BYU vs. Notre Dame: the match-ups

Published: Friday, Oct. 19 2012 12:00 p.m. MDT

Oregon State Beavers tight end Colby Prince (82) catches a tipped pass for a touchdown in Provo Saturday, Oct. 13, 2012.

Jeffrey D. Allred, Deseret News

PROVO — BYU travels to South Bend, Ind., to take on what looks to be a very stiff test against Notre Dame. The Irish are undefeated and riding high with their dominant defense that is sure to give a struggling Cougar offense all it can handle.

So what can fans expect to happen on Saturday? We looked at the match-ups and interviewed players and coaches to give our best glimpse on what to look for when BYU takes on Notre Dame.

BYU rushing attack vs. Notre Dame

BYU ran for just 81 yards last week against Oregon State and is still struggling to mount a good and effective push upfront. The interior offensive line has shown some strides since the Boise State game, but 81 yards rushing and a 2.4 yards per carry average from your starting running back isn’t adequate production.

Jamaal Williams will again lead the rushing charge and will likely be backed up by David Foote.

Notre Dame has faced some very good rushing offenses over the past four weeks and has fared very well in defending them. The Irish employ a so-called “no-crease” defense that alternates between a 3-4 and a 4-3 front on almost an equal basis.

It’s led by stud inside linebacker Manti Te’o (6-2, 255) and nose tackle Louis Nix (6-3, 326.) Both will be a chore to handle come Saturday. The Irish give up just 113.5 yards per game on the ground and have gone up against some good rushing teams such as Michigan State, Michigan and Stanford.

Cougar question mark

BYU's 51 passes thrown last week against Oregon State was too much, and BYU needs more balance with its offensive attack. Will offensive coordinator Brandon Doman show more patience with a running game that is most likely to see tough sledding on the outset against Notre Dame? Will the rushing game show enough production to warrant some patience from Doman?

Also, will 17-year-old freshman Jamaal Williams be overwhelmed by the atmosphere at Notre Dame and play within himself?

Key quote

“We need to establish a run game to keep that defense off-balance,” said Doman. “We need to keep it relatively simple and allow those guys upfront to get confident and get everyone confident that we can be productive against a very good defense.”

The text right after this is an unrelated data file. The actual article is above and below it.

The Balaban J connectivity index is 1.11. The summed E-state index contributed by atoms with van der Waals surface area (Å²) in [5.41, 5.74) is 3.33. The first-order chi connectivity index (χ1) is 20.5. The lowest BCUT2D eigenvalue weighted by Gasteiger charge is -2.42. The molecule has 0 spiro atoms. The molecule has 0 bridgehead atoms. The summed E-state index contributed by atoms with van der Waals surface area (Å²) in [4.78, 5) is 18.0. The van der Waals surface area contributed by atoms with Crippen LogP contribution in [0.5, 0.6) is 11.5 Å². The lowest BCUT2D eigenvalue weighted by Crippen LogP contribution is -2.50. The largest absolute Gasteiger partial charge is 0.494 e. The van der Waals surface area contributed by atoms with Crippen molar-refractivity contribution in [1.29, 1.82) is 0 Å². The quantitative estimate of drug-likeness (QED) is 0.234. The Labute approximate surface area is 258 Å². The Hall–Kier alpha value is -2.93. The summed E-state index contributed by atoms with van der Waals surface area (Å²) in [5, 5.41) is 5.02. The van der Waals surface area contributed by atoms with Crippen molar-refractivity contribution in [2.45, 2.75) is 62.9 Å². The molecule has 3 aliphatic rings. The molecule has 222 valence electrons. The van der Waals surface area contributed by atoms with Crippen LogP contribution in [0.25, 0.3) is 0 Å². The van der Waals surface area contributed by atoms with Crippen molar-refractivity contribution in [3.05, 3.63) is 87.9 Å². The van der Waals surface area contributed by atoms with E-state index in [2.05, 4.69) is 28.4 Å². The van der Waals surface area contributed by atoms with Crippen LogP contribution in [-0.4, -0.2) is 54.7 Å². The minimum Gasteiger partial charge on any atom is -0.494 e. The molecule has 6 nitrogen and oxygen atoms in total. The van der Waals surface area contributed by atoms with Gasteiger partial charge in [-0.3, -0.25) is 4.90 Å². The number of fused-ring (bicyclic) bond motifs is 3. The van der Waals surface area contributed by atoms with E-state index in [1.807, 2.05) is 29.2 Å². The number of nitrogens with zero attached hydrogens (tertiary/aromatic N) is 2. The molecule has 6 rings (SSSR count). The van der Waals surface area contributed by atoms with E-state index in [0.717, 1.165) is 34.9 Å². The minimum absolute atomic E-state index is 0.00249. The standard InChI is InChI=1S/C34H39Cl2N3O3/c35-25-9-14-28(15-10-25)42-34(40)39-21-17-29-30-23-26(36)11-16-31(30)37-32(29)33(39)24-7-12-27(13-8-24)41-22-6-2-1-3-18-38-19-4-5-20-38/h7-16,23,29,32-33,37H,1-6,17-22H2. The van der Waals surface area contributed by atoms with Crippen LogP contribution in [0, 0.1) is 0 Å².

BYU will do well to rush for more than 100 yards against Notre Dame. The Irish should present a rush defense that is as good as any the Cougars have faced so far this season. Look for BYU to try more rushing attempts this week, but not for much more yardage than the 81 it gained last week against Oregon State.

BYU passing attack vs. Notre Dame

The Cougar passing game finally showed some life last week with Riley Nelson apparently recovered from his back injury. The team was able to throw for 305 yards although it took 51 pass attempts to reach that number.

Notre Dame has been very stingy against the pass this season, but that’s largely the result of not facing very prolific passing offenses. It’s a defense that stays in base formation much of the time and plays opposing offenses straight up.

“They’re very good with their pass rush,” observed receiver Cody Hoffman. “They’re able to rush just four guys and still get the quarterback, and that’s tough to go against.”

The Irish pass rush is led by defensive end Stephon Tuitt (6-6, 303, sophomore) who has 6.5 sacks on the year, which leads the team. The secondary is relatively young and hasn’t been severely tested by opponents so far this year. Notre Dame employs consistent cover-2 and cover-4 zone concepts.

Cougar question mark

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